Thursday, July 18, 2013

Howard's End

Although it's a bit after the fact, I'm finally getting around to writing about the book I read for the last Classics Club Spin-- Howard's End. This was a re-read for me, and it surprised me in two respects. First, in a flare up of reading amnesia, I confused the plot of Forster's novel with Remains of the Day by Kazuo Ishiguro. Although the two authors aren't exactly that easy to confuse, both books do involve fancy English houses. All I know is that I opened Howard's End expecting to encounter a butler and maid (who would remind me an awful lot of Anthony Hopkins and Emma Thompson), and instead found myself facing the Schlegel sisters. Incidentally, Margaret and Helen Schlegel were the cause of the the second surprise of the book--the fact that I didn't like it very much at all! I found the Schlegels to be so annoying and hard to sympathize with that they negatively colored my reading experience this time around.

Margaret and Helen Schlegel are two sisters of German-English descent. They're a Bohemiam, liberal-minded, independently wealthy pair living on their own with their younger brother Tibby. At first glance, they would seen to be the polar opposites of the Wilcoxes, a rich, conservative, upper class family that owns a country house called Howard's End. The Schelgels first meet the Wilcoxes when they are traveling abroad. Once back in England, their lives interest at three pivotal points. First, Helen spends a matter of hours engaged to youngest son Paul Wilcox. Later, Margaret develops a friendship with Ruth Wilcox, the family's matriarch who harbors a sentimental, artistic streak. And finally, after Ruth's death, Margaret falls into an unlikely courtship with widower Henry Wilcox, whom she eventually marries. Margaret is aware that her personality is vastly different from Henry's, but she believes that she can get through to him and turn him into a more compassionate, open person. Some of her main efforts to bring Henry around involve a series of misguided attempts to help Leonard Bast, a poor young man who is repeated thrown into the path of the Schlegels. Not only does Leonard ultimately fall victim to Margaret's meddling, but he also pulls Helen into his tragic downfall.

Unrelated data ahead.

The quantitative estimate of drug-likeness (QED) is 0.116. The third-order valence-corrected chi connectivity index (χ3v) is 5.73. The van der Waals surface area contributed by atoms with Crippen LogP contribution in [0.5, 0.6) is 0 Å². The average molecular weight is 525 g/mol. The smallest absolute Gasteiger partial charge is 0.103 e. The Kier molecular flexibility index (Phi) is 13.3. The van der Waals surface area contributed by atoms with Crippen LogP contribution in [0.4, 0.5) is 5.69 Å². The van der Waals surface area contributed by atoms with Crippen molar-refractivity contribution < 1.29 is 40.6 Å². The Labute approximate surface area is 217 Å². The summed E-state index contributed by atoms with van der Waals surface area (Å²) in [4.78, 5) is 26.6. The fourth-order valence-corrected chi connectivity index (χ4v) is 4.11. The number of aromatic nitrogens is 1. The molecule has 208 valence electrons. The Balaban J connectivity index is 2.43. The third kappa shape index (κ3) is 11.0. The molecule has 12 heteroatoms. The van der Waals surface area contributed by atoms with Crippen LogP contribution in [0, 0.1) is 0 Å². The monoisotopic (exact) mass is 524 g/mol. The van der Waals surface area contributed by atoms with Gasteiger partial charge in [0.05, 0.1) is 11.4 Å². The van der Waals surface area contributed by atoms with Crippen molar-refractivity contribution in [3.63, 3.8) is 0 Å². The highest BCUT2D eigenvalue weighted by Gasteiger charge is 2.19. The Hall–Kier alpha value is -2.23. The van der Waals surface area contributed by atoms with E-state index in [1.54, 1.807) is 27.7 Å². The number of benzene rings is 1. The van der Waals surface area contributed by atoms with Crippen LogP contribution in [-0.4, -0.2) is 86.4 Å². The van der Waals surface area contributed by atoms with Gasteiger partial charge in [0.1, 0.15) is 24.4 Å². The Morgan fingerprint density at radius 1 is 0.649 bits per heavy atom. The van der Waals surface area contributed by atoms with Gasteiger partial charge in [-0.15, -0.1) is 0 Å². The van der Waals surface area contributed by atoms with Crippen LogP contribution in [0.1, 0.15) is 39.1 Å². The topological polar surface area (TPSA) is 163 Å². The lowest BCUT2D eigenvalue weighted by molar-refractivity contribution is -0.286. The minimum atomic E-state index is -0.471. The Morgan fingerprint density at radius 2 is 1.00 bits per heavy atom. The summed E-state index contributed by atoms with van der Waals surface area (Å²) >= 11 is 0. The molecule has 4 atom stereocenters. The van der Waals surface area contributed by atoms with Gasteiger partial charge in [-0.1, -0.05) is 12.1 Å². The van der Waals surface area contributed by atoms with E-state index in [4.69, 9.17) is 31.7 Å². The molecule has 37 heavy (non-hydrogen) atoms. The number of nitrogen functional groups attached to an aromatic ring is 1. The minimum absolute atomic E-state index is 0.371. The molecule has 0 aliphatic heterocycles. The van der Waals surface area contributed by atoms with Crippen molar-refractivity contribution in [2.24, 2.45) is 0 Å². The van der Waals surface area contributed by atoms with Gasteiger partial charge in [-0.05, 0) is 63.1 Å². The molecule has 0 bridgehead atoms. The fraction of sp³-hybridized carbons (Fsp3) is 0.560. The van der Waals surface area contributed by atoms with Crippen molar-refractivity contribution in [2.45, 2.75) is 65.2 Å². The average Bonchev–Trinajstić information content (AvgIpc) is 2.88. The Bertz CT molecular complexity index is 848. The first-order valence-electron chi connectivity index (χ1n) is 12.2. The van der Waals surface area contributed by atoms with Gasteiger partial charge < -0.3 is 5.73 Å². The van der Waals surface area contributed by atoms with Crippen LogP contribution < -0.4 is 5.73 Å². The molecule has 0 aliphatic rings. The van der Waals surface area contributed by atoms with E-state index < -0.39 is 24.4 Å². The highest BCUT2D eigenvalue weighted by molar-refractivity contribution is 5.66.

One of the most famous lines from Howard's End is "only connect". It's a mantra that comes up repeatedly in the novel and describes the intention behind Margaret's desire to find a way to connect with Henry, and to teach him how to connect with others, especially with the lower class of people that Leonard represents. The way she goes about trying to make this happen comes across as extremely self-centered and self-righteous. She's obsessed with getting others to "connect" on her terms and fails to realize that there might be other perspectives outside of her own. The irony of Margaret's attitude may be intended to play into the themes Forster is exploring in the novel, but I found it so off-putting that I have to rank Margaret Schelgel among my least favorite literary characters. I know that many people love Howard's End and will likely disagree with me on this, so I want to make it clear that I'm by no means anti-Forster. I liked A Passage to India and loved A Room with a View, but just couldn't get past my personal distaste of this particular novel. But even though I didn't like it, I still have respect for it as a piece of literature. So much respect, in fact, that I refrained from going with my first choice for the title of this post: "Howard's End...Couldn't Come Soon Enough"!


  1. I had to go back and look at my review of Howards End to remember what I thought of the characters and of the book. (I read it over two years ago.) With that to jog my memory . . . I found on that first read to be engaged mostly with the themes of Howards End, particularly that of belonging to a place. I found the characters interesting. I knew so little about the plot going in that I was surprised as to how it all ended up.

  2. "Howard's End...Couldn't Come Soon Enough"! Brilliant. You definitely should have used this title for the review. :P

    I enjoyed this novel a lot more than "A Passage to India" but that really isn't saying much. I just find Forster's style of writing to be so priggish and dull. Sure, there are brief moments of insight or beauty but not enough to sustain my attention. Not a fan.



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